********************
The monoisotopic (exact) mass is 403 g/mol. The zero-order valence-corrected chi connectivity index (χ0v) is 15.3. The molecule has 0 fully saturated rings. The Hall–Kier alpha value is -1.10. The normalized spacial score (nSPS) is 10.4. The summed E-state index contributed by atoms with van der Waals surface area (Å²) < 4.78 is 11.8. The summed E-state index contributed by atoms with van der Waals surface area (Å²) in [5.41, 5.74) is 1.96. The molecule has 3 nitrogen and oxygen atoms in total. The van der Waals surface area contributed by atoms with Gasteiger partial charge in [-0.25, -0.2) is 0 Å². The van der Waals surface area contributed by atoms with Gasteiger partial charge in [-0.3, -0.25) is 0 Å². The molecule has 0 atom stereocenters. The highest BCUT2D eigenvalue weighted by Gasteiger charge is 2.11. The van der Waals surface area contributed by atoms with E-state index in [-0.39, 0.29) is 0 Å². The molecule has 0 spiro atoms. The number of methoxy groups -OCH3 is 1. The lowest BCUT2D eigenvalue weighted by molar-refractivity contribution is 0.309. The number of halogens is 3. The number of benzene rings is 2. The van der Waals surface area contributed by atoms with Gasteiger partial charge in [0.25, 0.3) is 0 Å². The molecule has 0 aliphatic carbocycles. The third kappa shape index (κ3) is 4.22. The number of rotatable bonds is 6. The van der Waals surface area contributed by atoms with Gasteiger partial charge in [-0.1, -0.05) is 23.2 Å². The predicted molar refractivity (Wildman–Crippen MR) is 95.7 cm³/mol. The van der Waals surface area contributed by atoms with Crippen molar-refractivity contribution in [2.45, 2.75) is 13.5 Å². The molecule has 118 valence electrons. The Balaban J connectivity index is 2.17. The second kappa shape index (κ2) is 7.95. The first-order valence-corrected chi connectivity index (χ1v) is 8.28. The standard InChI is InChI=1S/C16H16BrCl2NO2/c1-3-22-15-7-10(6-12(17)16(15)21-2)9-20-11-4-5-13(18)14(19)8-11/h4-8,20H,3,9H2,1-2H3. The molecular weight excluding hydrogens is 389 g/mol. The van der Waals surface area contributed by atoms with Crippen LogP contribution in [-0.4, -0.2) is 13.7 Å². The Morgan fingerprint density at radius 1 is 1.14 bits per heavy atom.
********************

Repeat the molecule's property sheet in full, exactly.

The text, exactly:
The monoisotopic (exact) mass is 403 g/mol. The zero-order valence-corrected chi connectivity index (χ0v) is 15.3. The molecule has 0 fully saturated rings. The Hall–Kier alpha value is -1.10. The normalized spacial score (nSPS) is 10.4. The summed E-state index contributed by atoms with van der Waals surface area (Å²) < 4.78 is 11.8. The summed E-state index contributed by atoms with van der Waals surface area (Å²) in [5.41, 5.74) is 1.96. The molecule has 3 nitrogen and oxygen atoms in total. The van der Waals surface area contributed by atoms with Gasteiger partial charge in [-0.25, -0.2) is 0 Å². The van der Waals surface area contributed by atoms with Gasteiger partial charge in [-0.3, -0.25) is 0 Å². The molecule has 0 atom stereocenters. The highest BCUT2D eigenvalue weighted by Gasteiger charge is 2.11. The van der Waals surface area contributed by atoms with E-state index in [-0.39, 0.29) is 0 Å². The molecule has 0 spiro atoms. The number of methoxy groups -OCH3 is 1. The lowest BCUT2D eigenvalue weighted by molar-refractivity contribution is 0.309. The number of halogens is 3. The number of benzene rings is 2. The van der Waals surface area contributed by atoms with Gasteiger partial charge in [0.25, 0.3) is 0 Å². The molecule has 0 aliphatic carbocycles. The third kappa shape index (κ3) is 4.22. The number of rotatable bonds is 6. The van der Waals surface area contributed by atoms with Gasteiger partial charge in [-0.1, -0.05) is 23.2 Å². The predicted molar refractivity (Wildman–Crippen MR) is 95.7 cm³/mol. The van der Waals surface area contributed by atoms with Crippen molar-refractivity contribution in [2.45, 2.75) is 13.5 Å². The molecule has 118 valence electrons. The Balaban J connectivity index is 2.17. The second kappa shape index (κ2) is 7.95. The first-order valence-corrected chi connectivity index (χ1v) is 8.28. The standard InChI is InChI=1S/C16H16BrCl2NO2/c1-3-22-15-7-10(6-12(17)16(15)21-2)9-20-11-4-5-13(18)14(19)8-11/h4-8,20H,3,9H2,1-2H3. The molecular weight excluding hydrogens is 389 g/mol. The van der Waals surface area contributed by atoms with Crippen LogP contribution in [-0.4, -0.2) is 13.7 Å². The Morgan fingerprint density at radius 1 is 1.14 bits per heavy atom.